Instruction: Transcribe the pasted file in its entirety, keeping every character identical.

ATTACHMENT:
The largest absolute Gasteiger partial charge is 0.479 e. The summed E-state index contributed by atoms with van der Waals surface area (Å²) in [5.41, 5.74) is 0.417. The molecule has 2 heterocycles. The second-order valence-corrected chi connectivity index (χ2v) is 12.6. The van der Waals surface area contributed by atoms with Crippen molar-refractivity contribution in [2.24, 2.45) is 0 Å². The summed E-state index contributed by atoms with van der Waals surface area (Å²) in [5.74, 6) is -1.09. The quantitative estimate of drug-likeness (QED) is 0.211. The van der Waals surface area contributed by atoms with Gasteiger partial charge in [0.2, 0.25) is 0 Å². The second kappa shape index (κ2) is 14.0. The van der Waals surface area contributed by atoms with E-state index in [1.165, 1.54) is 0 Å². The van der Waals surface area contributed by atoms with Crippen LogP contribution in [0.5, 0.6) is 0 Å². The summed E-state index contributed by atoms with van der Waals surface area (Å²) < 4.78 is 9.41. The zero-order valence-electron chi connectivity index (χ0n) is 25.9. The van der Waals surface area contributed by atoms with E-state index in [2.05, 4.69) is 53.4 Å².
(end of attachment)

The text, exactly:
The largest absolute Gasteiger partial charge is 0.479 e. The summed E-state index contributed by atoms with van der Waals surface area (Å²) in [5.41, 5.74) is 0.417. The molecule has 2 heterocycles. The second-order valence-corrected chi connectivity index (χ2v) is 12.6. The van der Waals surface area contributed by atoms with Crippen molar-refractivity contribution in [2.24, 2.45) is 0 Å². The summed E-state index contributed by atoms with van der Waals surface area (Å²) in [5.74, 6) is -1.09. The quantitative estimate of drug-likeness (QED) is 0.211. The van der Waals surface area contributed by atoms with Gasteiger partial charge in [0.2, 0.25) is 0 Å². The second kappa shape index (κ2) is 14.0. The van der Waals surface area contributed by atoms with E-state index in [1.165, 1.54) is 0 Å². The van der Waals surface area contributed by atoms with Crippen LogP contribution in [0.5, 0.6) is 0 Å². The summed E-state index contributed by atoms with van der Waals surface area (Å²) < 4.78 is 9.41. The zero-order valence-electron chi connectivity index (χ0n) is 25.9. The van der Waals surface area contributed by atoms with E-state index in [2.05, 4.69) is 53.4 Å².